In Alaska, known as “The Last Frontier,” curbside recycling is still in its infancy. In early 2008, consultants reported to Anchorage officials that the city was one of the largest in the United States without curbside recycling. Shortly thereafter, Solid Waste Services (SWS), the city's recycling and refuse department, initiated some of the first automated collection of recyclables in the state.
Anchorage residents seeking to recycle have historically driven to recycling drop-off stations. Now, however, more and more of them are demanding convenient curbside collection of recyclables. SWS responded by purchasing three Curbtender automated side loaders (ASLs) from Wayne Engineering, Cedar Falls, Iowa. The trucks are capable of collecting residential recycling and refuse, even in the city's restricted alleyways.
Anchorage currently provides commingled recycling pickup to 3,500 households. This will expand to approximately 13,000 households as the program grows over the next 18 months.
The Role of Local Companies
Previously, recycling in Anchorage consisted of presorted aluminum, cans and newspapers dropped off at grocery stores, the city's landfill or the Smurfit-Stone Recycling Center. Recycled newspapers are purchased by Thermo-Kool, a local company that produces cellulose insulation.
Brian Vanderwood, who handles refuse and recycling collection for SWS, says even with the advent of automated curbside collection, commingled glass is still not an accepted by the municipality or private haulers because when “commingled recyclables are baled for shipment to the lower 48, broken glass can contaminate the other materials and reduce the market value for processors, such as Smurfit-Stone.”
Except for glass, all acceptable recyclables are baled at the Smurfit-Stone Recycling Center and shipped to Washington state, where they are unbaled and sorted. Shipping the recyclables is more economically feasible thanks in large part to an agreement crafted in the 1980s by Anchorage-based Alaskans for Litter Prevention and Recycling (ALPAR) with several major Alaskan shipping companies.
The Municipal Approach
SWS expects Anchorage's recycling program to be fully operational by June 2010. The first phase began in late 2008 with 3,500 households. Each of these households receives a 96-gallon cart for commingled recyclables and at least one additional cart for general refuse.
Along with the new curbside recycling program, Anchorage implemented pay-as-you-throw (PAYT) pricing to encourage residents to throw away less, choose smaller carts for refuse and recycle more. The larger the cart and more frequent the collection, the more the service costs.
For example, a single 48-gallon cart for general household waste collected every two weeks costs around $13 per month. Two 96-gallon carts collected once a week will run slightly more than $60 per month. Participating residents are allowed to change their cart size once at no cost in the first 180 days. This allows residents to have a cart size that meets their specific needs.
SWS decided to order the recyclable carts in pieces and have them assembled locally to reduce shipping costs. This is part of the reason for spacing out the phases of automated collection implementation.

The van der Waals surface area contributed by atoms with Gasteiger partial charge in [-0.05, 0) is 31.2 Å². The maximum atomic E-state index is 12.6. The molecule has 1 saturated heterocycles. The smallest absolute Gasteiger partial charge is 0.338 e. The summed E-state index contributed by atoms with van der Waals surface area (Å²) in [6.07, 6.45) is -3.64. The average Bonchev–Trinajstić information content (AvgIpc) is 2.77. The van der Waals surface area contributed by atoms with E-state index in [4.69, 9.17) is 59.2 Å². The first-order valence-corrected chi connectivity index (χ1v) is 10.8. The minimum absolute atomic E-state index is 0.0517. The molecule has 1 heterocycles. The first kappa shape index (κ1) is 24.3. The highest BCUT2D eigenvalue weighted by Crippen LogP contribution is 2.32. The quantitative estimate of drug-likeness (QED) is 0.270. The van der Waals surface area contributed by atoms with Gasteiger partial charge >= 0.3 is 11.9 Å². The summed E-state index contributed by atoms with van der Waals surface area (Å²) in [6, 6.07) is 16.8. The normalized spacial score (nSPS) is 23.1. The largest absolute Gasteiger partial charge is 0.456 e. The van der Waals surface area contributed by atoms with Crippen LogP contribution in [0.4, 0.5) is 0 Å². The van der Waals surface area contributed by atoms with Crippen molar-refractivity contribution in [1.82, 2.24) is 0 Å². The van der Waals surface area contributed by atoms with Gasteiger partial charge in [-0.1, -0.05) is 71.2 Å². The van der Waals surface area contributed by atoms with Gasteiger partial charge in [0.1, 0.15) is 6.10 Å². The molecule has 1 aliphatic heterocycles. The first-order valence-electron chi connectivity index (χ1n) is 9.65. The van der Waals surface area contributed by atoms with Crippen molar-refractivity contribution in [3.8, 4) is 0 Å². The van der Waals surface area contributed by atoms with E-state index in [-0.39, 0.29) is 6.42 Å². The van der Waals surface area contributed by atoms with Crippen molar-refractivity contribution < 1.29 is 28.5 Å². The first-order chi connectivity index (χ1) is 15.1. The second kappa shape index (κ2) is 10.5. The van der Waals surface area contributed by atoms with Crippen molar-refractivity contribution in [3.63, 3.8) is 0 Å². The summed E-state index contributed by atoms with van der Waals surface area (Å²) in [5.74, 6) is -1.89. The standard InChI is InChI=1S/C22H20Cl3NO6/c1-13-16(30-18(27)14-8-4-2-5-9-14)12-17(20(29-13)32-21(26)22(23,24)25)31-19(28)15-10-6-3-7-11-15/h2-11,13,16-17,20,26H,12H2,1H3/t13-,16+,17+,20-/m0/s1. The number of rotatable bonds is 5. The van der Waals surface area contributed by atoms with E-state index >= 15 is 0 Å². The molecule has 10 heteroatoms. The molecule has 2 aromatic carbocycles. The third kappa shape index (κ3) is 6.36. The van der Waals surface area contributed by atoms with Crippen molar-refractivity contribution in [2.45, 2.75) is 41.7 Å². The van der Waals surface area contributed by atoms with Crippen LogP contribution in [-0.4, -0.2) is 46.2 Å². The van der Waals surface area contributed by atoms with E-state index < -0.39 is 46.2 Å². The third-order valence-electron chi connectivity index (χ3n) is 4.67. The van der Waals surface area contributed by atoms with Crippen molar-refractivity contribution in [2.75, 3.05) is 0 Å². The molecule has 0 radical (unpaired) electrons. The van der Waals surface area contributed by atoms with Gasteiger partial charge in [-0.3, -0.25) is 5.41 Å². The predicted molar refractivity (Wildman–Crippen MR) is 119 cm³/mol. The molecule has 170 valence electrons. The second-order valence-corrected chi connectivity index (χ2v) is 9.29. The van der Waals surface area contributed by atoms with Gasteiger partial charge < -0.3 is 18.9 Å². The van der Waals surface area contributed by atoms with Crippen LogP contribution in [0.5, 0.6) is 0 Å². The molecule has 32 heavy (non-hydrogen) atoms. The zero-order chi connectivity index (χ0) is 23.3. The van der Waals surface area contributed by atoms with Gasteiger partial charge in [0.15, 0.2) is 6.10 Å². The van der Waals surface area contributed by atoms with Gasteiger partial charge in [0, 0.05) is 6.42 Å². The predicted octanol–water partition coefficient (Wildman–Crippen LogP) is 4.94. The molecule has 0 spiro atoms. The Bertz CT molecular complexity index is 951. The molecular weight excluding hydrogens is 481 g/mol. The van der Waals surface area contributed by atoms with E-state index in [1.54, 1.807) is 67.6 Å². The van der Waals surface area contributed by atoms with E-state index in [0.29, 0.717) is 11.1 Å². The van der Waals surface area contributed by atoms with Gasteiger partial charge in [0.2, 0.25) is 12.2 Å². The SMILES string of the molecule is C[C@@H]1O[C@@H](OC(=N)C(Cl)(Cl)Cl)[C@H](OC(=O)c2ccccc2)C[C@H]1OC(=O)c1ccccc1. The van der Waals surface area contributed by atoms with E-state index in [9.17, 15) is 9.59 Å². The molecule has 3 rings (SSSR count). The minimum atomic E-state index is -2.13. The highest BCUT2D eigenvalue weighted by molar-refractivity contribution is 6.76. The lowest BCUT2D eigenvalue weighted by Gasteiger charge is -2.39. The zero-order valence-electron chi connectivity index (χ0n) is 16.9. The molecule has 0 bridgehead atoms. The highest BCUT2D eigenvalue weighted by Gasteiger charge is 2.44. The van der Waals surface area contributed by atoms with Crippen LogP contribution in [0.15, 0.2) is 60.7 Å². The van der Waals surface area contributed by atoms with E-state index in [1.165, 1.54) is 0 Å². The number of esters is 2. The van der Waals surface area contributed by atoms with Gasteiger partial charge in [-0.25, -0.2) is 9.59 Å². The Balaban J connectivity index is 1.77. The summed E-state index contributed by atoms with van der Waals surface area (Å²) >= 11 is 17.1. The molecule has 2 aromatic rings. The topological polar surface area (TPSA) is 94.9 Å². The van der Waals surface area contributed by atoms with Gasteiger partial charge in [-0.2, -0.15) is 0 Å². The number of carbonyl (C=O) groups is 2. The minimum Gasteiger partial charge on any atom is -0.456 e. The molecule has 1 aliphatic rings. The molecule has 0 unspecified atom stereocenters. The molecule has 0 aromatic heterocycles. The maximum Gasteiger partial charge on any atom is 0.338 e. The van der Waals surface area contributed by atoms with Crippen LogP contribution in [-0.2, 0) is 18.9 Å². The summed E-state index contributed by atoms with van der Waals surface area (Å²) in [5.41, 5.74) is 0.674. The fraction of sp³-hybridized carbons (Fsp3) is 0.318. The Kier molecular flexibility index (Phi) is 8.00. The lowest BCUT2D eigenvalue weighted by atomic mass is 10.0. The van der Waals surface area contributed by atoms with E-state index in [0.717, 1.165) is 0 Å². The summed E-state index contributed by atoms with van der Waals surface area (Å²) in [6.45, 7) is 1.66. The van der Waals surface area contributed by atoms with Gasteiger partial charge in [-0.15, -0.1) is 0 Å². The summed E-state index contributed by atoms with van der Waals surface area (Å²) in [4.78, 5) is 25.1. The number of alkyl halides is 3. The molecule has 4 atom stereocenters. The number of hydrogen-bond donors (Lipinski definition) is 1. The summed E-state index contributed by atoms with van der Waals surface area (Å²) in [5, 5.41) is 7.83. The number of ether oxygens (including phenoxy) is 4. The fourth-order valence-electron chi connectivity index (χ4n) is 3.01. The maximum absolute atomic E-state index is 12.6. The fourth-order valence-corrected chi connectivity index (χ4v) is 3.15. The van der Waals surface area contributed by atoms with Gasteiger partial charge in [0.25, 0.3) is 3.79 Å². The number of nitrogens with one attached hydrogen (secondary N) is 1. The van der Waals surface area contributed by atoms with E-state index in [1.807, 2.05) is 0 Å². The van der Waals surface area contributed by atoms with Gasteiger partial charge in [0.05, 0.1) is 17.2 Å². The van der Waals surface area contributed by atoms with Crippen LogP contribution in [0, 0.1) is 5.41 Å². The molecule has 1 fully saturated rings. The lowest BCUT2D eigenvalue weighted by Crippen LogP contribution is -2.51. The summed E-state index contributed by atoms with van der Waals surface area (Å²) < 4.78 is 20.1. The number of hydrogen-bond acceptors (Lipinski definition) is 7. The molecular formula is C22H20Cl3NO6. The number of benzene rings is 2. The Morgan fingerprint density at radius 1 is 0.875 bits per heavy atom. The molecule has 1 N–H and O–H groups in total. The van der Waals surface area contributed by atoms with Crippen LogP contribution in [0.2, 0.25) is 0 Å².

The Collection Challenge
Before automated trucks, older single-operator vehicles needed to be equipped with extra heaters to maintain temperatures in the cab while workers continually got in and out to grab and dump the containers. Before the fully-automated sideloaders, “drivers were manually picking up as much as 30,000 pounds of trash each day, often in cold weather,” says Vanderwood. “Any time you are manually collecting that kind of waste, you run significant risk of injury.”
The Alaskan cold weather only increased the risk of back injury or injury from slipping on snow or ice. Automation did away with the operators lifting heavy cans and let the operators stay in the heated cab.
Since operators weren't leaving the cab as much, extra heaters that used to be needed in manual collections when operators reentered the cab were nixed in the new trucks in favor of a four-camera system and extra-bright LED lights. A right-hand camera allows truck operators to view the cart as it is gripped for dumping. A camera in the hopper lets the operator spot unacceptable recyclables. Two additional cameras add visibility while driving forward or backing up. LED lighting was added to improve safety while backing up and is especially important in this region, where daylight is limited much of the year.
Another unique challenge of collecting recyclables in Anchorage is the number of narrow alleyways lined with resident fencing and with low-hanging wires overhead. These factors weighed heavily into Vanderwood's truck search. He says the Curbtender's collection arm stays close to the truck while tipping, rather than arcing outward where it could cause property damage.
The Future of Recycling in Anchorage
On the frontier of curbside recycling in Alaska, Anchorage's future is clearly automated collection. With the new automated side loaders, the municipality now collects both recycling and refuse in the time it used to take to complete refuse-only routes.
Vanderwood says the municipality was collecting up to 15,000 lbs of recyclables a day within the first month of switching to automated collection. “That's equal to half of our previous daily poundage of refuse collections,” he says. “When you become more efficient with your time using automated trucks, you can now use that saved time to offer other services. That's what we did here with curbside recycling.”
Jackie Couillard is an industry consultant with Pyramid Creative Group Kaukauna, Wisc.